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I have just published "Self-Analysis Exercises for ME"
**Ten Medical Tests for ME**
- to give to your GP or for a medical examiner for employment purposes
(available for sale) a modernised version of
"Sickness: Its Trials and Blessings"
which speaks directly to the situation of people with ME/CFS.
Read it free online at this link
for key messages from Priscilla Maurice on how to view chronic illness
Joni Eareckson's website
and blog for daily Christian teaching on suffering (see Joni's Corner and her blog)
Quote from Minister for Health, Paul Burstow, 2 Feb in House of Commons UK: "I hope that the
can play an important role in that. Nationally and regionally, it has support networks that can make a huge difference by levering change in the commissioning of neurological services.
I urge groups with an interest in CFS/ME to engage with the Neurological Alliance, use it, work through it and form connections with it, as a way of shaping and changing services in the future"
(see link below for full text)
for a transcript of the House of Commons debate (UK Parliament) on 2 February 2011 about ME/CFS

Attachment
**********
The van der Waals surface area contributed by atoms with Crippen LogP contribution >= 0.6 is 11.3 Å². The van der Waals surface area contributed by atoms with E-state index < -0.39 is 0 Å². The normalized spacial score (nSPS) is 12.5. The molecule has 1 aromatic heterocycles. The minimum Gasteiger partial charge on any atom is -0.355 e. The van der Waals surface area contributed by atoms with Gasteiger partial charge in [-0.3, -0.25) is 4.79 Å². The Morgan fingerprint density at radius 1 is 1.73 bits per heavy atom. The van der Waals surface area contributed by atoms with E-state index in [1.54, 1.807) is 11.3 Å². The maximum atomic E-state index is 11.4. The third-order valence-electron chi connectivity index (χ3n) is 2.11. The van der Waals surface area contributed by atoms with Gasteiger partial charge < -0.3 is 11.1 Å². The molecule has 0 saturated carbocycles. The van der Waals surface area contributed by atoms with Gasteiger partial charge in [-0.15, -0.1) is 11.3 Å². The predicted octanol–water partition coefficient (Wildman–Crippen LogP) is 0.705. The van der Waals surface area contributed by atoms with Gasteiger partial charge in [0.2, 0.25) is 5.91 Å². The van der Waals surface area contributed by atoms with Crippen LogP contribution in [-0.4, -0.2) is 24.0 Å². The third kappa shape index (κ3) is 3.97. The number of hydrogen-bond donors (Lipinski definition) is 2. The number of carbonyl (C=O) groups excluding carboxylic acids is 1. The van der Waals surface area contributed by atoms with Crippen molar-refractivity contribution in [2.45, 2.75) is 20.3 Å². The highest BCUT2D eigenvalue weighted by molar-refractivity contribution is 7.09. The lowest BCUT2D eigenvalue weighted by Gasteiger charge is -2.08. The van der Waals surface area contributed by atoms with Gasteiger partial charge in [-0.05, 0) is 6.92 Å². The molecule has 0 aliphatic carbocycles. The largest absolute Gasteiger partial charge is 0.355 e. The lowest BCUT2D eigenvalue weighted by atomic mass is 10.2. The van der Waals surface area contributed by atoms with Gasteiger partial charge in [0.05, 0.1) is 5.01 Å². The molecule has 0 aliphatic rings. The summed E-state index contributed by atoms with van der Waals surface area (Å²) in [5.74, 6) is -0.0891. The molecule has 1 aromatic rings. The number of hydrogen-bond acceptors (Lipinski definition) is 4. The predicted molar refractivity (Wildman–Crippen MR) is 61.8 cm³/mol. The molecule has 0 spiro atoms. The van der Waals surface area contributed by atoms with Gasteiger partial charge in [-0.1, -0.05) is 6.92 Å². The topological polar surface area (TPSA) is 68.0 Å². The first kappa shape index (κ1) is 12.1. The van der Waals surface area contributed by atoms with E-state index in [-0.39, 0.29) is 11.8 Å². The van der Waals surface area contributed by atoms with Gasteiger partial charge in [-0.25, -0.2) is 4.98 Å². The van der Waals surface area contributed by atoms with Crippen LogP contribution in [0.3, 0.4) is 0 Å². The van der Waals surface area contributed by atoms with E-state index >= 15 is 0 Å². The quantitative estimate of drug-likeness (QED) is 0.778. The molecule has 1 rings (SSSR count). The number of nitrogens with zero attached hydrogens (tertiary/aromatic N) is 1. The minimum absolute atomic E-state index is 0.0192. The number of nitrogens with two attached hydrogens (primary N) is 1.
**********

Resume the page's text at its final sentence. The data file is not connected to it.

for expert advice on a) strict pacing and b) why one gets delayed reactions in ME from Australian ME/CFS magazine "Emerge" (added Jan 2011)
UK bans ME sufferers from giving blood. See
- new laws from 1 October 2010 in the UK ensure that people being recruited by employers are under no obligation to state that they have had ME or any other disability. Legal cases can also be taken on two grounds of discrimination e.g. age and disability. This should take some pressure off those with ME. Once formally appointed, then one can request under the Disability Discrimination Act, for reasonable adjustments. One word of warning: employers tend to wind most cases on disability but if a case is proved, compensation can be high. ME is "hidden", so cases might be stressful and difficult. One also has the "legal right" for readjusted working hours.
As a result of US research on ME see
the National Health Service in England, dominated by psychiatric theories, has nevertheless banned ME patients from donating blood (from 1 November 2010).
**The Times Online**
recognises ME/CFS as a neurological illness in line with the USA Center for Disease Control and Harvard University Campaign, November 2006 (see
U Tube site
for Center for Disease Control's recent video).
**Official Sleepydust Video**
This professional short video expresses the inner story of ME/CFS with helpful advice for carers, friends and relatives. Highly recommended.
Click here for a summary
Dr Paul Cheney's
theory about CFS/ME, with practical tips on applying treatments in line with his hypothesis.
Evidence that Cognitive Behavioural Therapy does not work in ME/CFS:
"Celebrity Health", the BBC News website talks to author Shirley Conran, OBE, about her ME/CFS - see